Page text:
GRAFTON, WISCONSIN, DENTIST INDICTED FOR HEALTH CARE FRAUD SCHEME THAT INVOLVED PURPOSEFULLY DAMAGING PATIENTS’ TEETH
For Immediate Release
U.S. Attorney's Office, Eastern District of Wisconsin
Matthew D. Krueger, United States Attorney for the Eastern District of Wisconsin, announced that on December 15, 2020, a federal grand jury indicted Scott Charmoli (age: 60) of Grafton, Wisconsin, for pursuing a health care fraud scheme that involved purposefully damaging patients’ teeth so that he could bill insurance companies for crown procedures.
According to the indictment, beginning on or about January 1, 2016, Charmoli engaged in a scheme whereby Charmoli falsely advised patients that they needed crowns, purposefully damaged the patients’ teeth during crown procedures, and subsequently submitted x-rays and photographs of the damaged teeth to insurance companies to obtain insurance coverage for the crowns. The indictment asserts that by submitting x-rays and photographs of teeth he had purposefully altered, Charmoli made materially false and fraudulent statements to insurance companies in connection with the delivery of, and payment for, health care benefits. The indictment alleges that Charmoli performed over $2,000,000 worth of crown procedures just between January 1, 2018, and August 7, 2019.
The indictment charges Charmoli with multiple counts of Health Care Fraud and False Statements Relating to Health Care Matters, in violation of 18 U.S.C. § 1347 and 18 U.S.C. § 1035. If convicted, Charmoli faces a maximum sentence of 20 years in prison, up to three years of supervised release, up to a $250,000 fine, and a $100 Special Assessment.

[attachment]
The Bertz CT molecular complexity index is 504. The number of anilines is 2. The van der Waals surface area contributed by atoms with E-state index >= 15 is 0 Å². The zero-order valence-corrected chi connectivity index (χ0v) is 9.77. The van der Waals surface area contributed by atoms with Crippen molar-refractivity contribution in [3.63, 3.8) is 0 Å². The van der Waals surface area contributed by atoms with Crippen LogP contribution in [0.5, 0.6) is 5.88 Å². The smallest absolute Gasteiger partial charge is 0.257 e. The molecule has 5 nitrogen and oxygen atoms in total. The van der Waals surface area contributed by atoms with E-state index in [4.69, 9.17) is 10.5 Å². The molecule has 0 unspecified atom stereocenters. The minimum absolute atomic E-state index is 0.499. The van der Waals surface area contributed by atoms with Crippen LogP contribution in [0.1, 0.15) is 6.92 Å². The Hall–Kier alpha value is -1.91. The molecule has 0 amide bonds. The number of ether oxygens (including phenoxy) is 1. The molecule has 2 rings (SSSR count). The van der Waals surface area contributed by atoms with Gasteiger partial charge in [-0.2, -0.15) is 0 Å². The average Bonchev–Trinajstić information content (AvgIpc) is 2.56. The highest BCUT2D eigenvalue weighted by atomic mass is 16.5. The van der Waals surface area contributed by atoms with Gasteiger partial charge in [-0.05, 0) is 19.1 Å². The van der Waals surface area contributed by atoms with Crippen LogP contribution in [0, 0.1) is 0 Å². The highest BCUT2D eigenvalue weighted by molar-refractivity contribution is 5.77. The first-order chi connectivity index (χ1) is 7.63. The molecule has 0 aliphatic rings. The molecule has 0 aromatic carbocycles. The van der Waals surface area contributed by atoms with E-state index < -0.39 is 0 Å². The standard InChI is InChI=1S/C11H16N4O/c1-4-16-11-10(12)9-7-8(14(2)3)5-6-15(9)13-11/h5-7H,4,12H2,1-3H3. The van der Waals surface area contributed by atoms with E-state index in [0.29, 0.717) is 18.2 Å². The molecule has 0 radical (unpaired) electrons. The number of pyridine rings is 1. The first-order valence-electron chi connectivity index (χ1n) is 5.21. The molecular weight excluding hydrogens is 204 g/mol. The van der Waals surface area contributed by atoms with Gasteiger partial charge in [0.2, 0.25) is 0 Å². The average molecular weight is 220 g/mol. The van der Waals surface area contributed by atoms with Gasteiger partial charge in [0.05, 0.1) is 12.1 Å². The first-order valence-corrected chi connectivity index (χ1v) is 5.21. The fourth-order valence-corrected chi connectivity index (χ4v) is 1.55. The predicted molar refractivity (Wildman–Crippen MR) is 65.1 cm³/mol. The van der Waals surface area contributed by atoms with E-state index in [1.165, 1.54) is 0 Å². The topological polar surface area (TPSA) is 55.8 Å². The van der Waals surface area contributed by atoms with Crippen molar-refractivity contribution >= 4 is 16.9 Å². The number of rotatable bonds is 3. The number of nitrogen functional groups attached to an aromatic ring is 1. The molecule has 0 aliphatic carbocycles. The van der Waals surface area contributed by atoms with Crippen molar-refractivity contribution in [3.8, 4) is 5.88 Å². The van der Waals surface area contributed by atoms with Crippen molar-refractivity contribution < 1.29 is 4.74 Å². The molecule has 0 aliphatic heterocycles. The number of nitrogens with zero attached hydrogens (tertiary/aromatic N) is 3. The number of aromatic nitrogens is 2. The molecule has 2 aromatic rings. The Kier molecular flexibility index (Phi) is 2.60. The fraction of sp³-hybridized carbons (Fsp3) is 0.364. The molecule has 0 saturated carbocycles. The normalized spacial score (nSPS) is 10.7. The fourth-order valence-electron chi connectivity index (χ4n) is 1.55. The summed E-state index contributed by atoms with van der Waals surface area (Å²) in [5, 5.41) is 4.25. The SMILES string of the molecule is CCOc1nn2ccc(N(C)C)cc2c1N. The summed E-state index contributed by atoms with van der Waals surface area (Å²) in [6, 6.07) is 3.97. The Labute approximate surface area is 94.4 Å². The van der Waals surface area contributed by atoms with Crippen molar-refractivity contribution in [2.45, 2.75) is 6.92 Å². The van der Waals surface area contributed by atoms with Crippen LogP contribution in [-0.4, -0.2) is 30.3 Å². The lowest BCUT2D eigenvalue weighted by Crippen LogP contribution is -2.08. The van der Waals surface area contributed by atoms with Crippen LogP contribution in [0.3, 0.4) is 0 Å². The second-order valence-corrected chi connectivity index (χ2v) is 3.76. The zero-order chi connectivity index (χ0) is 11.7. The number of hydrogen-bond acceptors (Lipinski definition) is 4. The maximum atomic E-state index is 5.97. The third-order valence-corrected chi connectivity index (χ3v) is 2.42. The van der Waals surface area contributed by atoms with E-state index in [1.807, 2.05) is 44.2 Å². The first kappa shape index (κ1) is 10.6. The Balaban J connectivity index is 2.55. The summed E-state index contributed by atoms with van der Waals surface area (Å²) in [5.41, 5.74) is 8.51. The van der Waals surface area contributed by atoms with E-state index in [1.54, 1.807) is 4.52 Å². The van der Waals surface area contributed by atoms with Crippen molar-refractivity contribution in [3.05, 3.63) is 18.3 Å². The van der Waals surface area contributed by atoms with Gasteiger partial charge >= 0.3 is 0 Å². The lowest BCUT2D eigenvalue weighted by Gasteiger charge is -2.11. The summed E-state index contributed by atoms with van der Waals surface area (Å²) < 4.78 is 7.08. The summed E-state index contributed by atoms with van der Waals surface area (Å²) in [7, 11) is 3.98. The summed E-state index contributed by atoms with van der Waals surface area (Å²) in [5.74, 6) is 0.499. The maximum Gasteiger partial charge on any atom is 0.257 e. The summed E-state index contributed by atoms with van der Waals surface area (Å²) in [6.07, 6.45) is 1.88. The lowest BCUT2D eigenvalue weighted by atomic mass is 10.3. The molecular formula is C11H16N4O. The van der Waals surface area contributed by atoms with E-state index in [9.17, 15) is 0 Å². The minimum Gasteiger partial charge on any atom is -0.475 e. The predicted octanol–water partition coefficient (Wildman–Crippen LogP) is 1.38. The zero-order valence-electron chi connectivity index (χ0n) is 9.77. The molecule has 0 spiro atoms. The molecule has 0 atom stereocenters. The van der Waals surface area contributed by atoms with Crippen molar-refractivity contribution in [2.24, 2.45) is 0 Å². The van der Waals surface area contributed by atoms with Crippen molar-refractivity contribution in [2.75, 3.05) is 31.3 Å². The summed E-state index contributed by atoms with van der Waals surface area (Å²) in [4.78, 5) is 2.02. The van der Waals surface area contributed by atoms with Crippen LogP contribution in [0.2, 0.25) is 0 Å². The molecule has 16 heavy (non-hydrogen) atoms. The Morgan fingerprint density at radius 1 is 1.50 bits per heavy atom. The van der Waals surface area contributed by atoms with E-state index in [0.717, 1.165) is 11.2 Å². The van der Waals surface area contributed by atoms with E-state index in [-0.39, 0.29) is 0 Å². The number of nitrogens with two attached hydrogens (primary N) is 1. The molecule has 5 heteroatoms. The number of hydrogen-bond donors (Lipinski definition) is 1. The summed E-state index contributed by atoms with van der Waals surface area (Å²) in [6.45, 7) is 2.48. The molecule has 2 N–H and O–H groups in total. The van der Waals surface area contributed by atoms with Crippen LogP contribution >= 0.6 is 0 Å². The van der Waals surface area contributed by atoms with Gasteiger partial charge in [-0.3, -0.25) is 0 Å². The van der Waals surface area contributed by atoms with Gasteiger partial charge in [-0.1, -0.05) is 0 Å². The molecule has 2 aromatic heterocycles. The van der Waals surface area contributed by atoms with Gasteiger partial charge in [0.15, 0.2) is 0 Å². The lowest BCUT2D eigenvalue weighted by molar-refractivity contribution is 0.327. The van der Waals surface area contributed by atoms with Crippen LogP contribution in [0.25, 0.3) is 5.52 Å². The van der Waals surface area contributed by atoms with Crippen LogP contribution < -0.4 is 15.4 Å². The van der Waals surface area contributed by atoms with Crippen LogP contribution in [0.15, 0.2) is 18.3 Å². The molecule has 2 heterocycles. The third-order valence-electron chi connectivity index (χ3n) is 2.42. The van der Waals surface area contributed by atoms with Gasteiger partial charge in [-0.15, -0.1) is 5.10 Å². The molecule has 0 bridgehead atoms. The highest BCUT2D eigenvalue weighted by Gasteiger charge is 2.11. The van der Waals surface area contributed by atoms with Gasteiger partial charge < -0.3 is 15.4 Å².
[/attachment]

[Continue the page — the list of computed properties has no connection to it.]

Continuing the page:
“The Justice Department focuses on prosecuting health care fraud not only to protect health care funds but also to protect patients who entrust their well being to providers,” said United States Attorney Krueger.
The Federal Bureau of Investigation investigated the case, which Assistant United States Attorneys Julie F. Stewart and Michael A. Carter will prosecute.
An indictment is only a charge and not evidence of guilt. The defendant is presumed innocent and is entitled to a fair trial at which the government must prove guilt beyond a reasonable doubt.
The year 2020 marks the 150th anniversary of the Department of Justice. Learn more about the history of our agency at www.Justice.gov/Celebrating150Years.
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For Additional Information Contact: Public Information Officer Kenneth Gales
Updated December 16, 2020